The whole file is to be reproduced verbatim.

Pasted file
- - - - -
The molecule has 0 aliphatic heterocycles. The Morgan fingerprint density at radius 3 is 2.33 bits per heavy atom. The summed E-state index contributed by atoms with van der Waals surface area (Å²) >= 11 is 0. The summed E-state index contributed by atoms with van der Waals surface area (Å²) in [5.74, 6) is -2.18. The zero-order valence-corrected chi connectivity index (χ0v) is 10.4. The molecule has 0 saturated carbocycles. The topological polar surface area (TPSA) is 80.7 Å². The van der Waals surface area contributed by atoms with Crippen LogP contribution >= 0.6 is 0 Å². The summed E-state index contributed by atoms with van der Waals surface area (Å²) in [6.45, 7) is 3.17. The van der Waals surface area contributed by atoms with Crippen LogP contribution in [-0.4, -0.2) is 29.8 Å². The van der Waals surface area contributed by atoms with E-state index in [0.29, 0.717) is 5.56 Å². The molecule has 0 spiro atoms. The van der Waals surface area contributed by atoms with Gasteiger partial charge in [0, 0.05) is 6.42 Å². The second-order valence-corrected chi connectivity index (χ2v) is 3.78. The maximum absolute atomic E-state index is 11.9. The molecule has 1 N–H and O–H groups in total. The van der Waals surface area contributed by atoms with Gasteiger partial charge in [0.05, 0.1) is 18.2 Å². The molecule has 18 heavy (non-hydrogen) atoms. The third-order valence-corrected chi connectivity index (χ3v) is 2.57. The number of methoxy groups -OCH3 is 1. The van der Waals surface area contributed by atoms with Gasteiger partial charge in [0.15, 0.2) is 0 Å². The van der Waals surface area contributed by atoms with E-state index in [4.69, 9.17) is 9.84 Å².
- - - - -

The molecule has 0 aliphatic heterocycles. The Morgan fingerprint density at radius 3 is 2.33 bits per heavy atom. The summed E-state index contributed by atoms with van der Waals surface area (Å²) >= 11 is 0. The summed E-state index contributed by atoms with van der Waals surface area (Å²) in [5.74, 6) is -2.18. The zero-order valence-corrected chi connectivity index (χ0v) is 10.4. The molecule has 0 saturated carbocycles. The topological polar surface area (TPSA) is 80.7 Å². The van der Waals surface area contributed by atoms with Crippen LogP contribution >= 0.6 is 0 Å². The summed E-state index contributed by atoms with van der Waals surface area (Å²) in [6.45, 7) is 3.17. The van der Waals surface area contributed by atoms with Crippen LogP contribution in [-0.4, -0.2) is 29.8 Å². The van der Waals surface area contributed by atoms with E-state index in [0.29, 0.717) is 5.56 Å². The molecule has 0 spiro atoms. The van der Waals surface area contributed by atoms with Gasteiger partial charge in [0, 0.05) is 6.42 Å². The second-order valence-corrected chi connectivity index (χ2v) is 3.78. The maximum absolute atomic E-state index is 11.9. The molecule has 1 N–H and O–H groups in total. The van der Waals surface area contributed by atoms with Gasteiger partial charge in [0.05, 0.1) is 18.2 Å². The molecule has 18 heavy (non-hydrogen) atoms. The third-order valence-corrected chi connectivity index (χ3v) is 2.57. The number of methoxy groups -OCH3 is 1. The van der Waals surface area contributed by atoms with Gasteiger partial charge in [0.15, 0.2) is 0 Å². The van der Waals surface area contributed by atoms with E-state index in [4.69, 9.17) is 9.84 Å².